Conformation or Transformation

(Adapted from an article that appeared in “Knowing the Scriptures”, Mar.-Apr., 1936)

And do not be conformed to this world, but be transformed by the renewing of your mind, that you may prove what is that good and acceptable and perfect will of God (Rom. 12:2).

The 73rd Psalm illustrates two processes at work in the experience of Asaph. In the first section (1-16), he is being conformed.  In the second section (17-28), he is being transformed.  In the first he forms conclusions in the presence of men,  in the second he forms conclusions in the presence of God.  From his first position three things impressed him about the wicked.

Asaph Conformed, Forming Conclusions in the Presence of Men

  1. THEIR PROSPERITY (3-7). “Their eyes stand out with fatness; they have more than heart could wish”. Passing through life in this way they have no pains in their death; but their strength is firm (4). Compare this with others who had “waters of a full cup wrung out to them” (10). In that dispensation, prosperity was an indication of God’s smile, as we learn in reading Haggai’s prophecy. This perplexed poor Asaph.
  2. THEIR PRIDE (6). God’s intention in blessing was to lead them to repentance (Rom 2:4), instead of which it produced pride which bound them like a chain. Agur prayed to be kept from this snare (Prov. 30:9), and Paul warned Timothy against this danger (1 Tim. 6:11). Violence marked them in their dealings (6), similar to what is described later in James 5:5, “Ye have nourished your hearts, as in a day of slaughter”.
  3. THEIR PRESUMPTION (8-10). They thought nothing of setting their mouth against heaven (9), like many who follow in their steps (Jude 16). We have outstanding examples of this today. “Because sentence against an evil work is not executed speedily, therefore the heart of the sons of men is fully set in them to do evil” (Eccl. 8:11).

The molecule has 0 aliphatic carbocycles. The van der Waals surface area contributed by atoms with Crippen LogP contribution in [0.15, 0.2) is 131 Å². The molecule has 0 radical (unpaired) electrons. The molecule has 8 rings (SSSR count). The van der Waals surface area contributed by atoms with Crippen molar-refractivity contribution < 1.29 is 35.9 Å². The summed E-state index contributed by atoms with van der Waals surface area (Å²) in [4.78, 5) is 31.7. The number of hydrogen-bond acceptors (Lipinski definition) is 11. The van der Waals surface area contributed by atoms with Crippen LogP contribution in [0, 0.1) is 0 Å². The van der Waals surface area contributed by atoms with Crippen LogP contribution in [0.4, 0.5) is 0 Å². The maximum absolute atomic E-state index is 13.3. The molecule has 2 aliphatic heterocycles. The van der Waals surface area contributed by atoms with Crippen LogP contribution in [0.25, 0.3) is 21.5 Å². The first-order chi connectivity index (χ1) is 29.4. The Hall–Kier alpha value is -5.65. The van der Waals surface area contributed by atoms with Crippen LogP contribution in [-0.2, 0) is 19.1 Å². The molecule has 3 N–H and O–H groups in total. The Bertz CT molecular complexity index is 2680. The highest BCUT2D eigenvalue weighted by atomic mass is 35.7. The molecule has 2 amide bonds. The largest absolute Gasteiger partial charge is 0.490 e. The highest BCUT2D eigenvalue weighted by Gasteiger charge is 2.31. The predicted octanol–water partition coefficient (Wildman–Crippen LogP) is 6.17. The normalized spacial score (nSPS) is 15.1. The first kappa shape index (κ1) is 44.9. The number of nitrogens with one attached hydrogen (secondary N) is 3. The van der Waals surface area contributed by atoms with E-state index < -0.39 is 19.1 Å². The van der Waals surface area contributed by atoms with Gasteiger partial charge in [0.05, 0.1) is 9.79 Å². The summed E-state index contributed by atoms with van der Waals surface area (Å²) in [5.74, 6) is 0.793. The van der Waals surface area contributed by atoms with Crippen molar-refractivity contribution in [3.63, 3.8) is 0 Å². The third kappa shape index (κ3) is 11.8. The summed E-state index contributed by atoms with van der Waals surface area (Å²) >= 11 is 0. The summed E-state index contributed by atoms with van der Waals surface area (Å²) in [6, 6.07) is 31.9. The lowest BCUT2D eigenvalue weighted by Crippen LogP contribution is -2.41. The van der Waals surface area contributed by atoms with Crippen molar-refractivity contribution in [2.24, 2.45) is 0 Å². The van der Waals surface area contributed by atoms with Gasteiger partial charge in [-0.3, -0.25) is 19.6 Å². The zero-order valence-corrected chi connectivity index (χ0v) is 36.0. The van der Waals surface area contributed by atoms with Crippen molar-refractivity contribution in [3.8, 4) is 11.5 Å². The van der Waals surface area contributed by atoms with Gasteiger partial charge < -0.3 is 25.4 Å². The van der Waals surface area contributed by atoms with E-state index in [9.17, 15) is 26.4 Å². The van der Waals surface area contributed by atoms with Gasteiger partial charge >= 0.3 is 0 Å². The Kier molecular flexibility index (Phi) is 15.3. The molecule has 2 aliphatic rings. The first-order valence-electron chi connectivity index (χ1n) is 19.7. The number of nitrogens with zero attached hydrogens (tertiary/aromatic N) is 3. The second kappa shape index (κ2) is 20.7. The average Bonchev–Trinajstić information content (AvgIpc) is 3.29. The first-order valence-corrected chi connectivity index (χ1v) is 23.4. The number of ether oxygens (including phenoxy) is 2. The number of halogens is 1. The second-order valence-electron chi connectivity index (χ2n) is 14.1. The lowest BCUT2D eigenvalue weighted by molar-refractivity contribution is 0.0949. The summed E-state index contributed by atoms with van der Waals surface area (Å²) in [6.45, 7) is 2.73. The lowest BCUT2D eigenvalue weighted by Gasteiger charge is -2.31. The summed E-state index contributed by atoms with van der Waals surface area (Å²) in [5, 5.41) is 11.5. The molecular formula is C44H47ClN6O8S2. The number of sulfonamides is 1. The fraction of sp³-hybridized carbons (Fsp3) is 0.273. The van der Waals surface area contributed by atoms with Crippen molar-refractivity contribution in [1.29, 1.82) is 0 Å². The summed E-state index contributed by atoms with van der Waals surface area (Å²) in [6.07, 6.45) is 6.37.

The consideration of these things led Asaph to conclude that he had erred in having his heart cleansed (13). So it will be if we see things from this point of view. We will find our faith wavering, and our steps slipping if we form our judgment here.

Asaph Transformed, Formed Conclusions in the Presence of God

We follow Asaph as he enters the sanctuary for in the words of what another has said, “We seek to interpret God in the presence of difficulties, instead of interpreting difficulties in the presence of God”. Having changed his point of view, he sees an entirely different picture. Outside he saw the wicked and their prosperity; now their peril (18). Like the rich farmer in the parable, they forgot God (Luke 12). Outside he saw their pride; now their panic, “utterly consumed with terrors” (19). Outside he saw their presumption; now their perdition, “Thou castedst them down to destruction” (18).

He now compares himself with the wicked, and sees that they are set in slippery places (18), while he is held by God (23). While it may seem attractive to tread this path, viewed in this light, it has its dangers. The wicked “are brought into desolation” (19); he is guided with God’s counsel (24). They are cast down to destruction (18); he is received up into glory (24). What a contrast! How different everything appears viewed in the presence of God!

Asaph appreciated three facts: that God guarded him, guided him, and would glorify him. We enjoy these blessings today. We read:
1. “Who are kept by the power of God” (1 Pet. 1:5) - GUARDED
2. “He will guide you into all truth” (Jn. 16:13) - GUIDED
3. “And whom He justified, them He also glorified” (Rom. 8:30) GLORIFIED

Asaph now exclaims, “Whom have I in heaven but thee” (25)? He is like the bride who exclaimed, “My beloved is mine” (Song of Sol. 2:16). It is one thing to have God’s blessings; it is a greater joy to have fellowship with God. Looking back, Asaph was conscious of backsliding. “Thus was my heart grieved, and I was vexed in my mind” (21). He realized the value of drawing near to God (28), as he compared his past thoughts with his present thoughts.

This scene, in which we are called to live, influences our thoughts, which shape our character. We shall find ourselves thinking as Asaph did in his first view, until we are conformed to this age. Our standards of judgment will be those of the unsaved, and are sense of values governed by what is around us.

To counteract this influence we must have our “minds renewed”, by leaving the presence of men, and seeking the presence of God. Failing to change our environment, our environment will change us. Paul spoke in the light of God’s presence when he said, “We look not at the things which are seen, but at the things which are not seen. For the things which are seen are temporary, but the things which are not seen are eternal” (2 Cor. 4:18).